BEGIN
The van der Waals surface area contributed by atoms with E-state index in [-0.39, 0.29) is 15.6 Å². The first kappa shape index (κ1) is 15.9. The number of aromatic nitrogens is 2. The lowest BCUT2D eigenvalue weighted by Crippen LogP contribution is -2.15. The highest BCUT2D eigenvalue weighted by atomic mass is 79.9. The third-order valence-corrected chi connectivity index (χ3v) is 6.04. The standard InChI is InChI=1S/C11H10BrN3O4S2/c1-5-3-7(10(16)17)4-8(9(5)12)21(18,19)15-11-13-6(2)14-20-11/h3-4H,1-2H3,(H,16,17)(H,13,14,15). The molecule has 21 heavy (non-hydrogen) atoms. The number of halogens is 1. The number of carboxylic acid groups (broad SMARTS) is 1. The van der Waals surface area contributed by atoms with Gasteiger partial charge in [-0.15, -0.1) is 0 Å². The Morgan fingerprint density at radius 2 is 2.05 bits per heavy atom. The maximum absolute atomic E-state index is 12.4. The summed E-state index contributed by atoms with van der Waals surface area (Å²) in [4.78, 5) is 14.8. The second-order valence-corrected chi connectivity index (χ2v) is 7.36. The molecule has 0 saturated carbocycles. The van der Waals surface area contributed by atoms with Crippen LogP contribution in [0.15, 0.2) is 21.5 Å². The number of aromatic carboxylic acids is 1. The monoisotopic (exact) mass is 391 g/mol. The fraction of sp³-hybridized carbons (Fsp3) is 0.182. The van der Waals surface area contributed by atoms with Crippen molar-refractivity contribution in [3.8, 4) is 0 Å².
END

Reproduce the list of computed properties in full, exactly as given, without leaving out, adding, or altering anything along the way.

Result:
The van der Waals surface area contributed by atoms with E-state index in [-0.39, 0.29) is 15.6 Å². The first kappa shape index (κ1) is 15.9. The number of aromatic nitrogens is 2. The lowest BCUT2D eigenvalue weighted by Crippen LogP contribution is -2.15. The highest BCUT2D eigenvalue weighted by atomic mass is 79.9. The third-order valence-corrected chi connectivity index (χ3v) is 6.04. The standard InChI is InChI=1S/C11H10BrN3O4S2/c1-5-3-7(10(16)17)4-8(9(5)12)21(18,19)15-11-13-6(2)14-20-11/h3-4H,1-2H3,(H,16,17)(H,13,14,15). The molecule has 21 heavy (non-hydrogen) atoms. The number of halogens is 1. The number of carboxylic acid groups (broad SMARTS) is 1. The van der Waals surface area contributed by atoms with Gasteiger partial charge in [-0.15, -0.1) is 0 Å². The Morgan fingerprint density at radius 2 is 2.05 bits per heavy atom. The maximum absolute atomic E-state index is 12.4. The summed E-state index contributed by atoms with van der Waals surface area (Å²) in [4.78, 5) is 14.8. The second-order valence-corrected chi connectivity index (χ2v) is 7.36. The molecule has 0 saturated carbocycles. The van der Waals surface area contributed by atoms with Crippen LogP contribution in [0.15, 0.2) is 21.5 Å². The number of aromatic carboxylic acids is 1. The monoisotopic (exact) mass is 391 g/mol. The fraction of sp³-hybridized carbons (Fsp3) is 0.182. The van der Waals surface area contributed by atoms with Crippen molar-refractivity contribution in [3.8, 4) is 0 Å².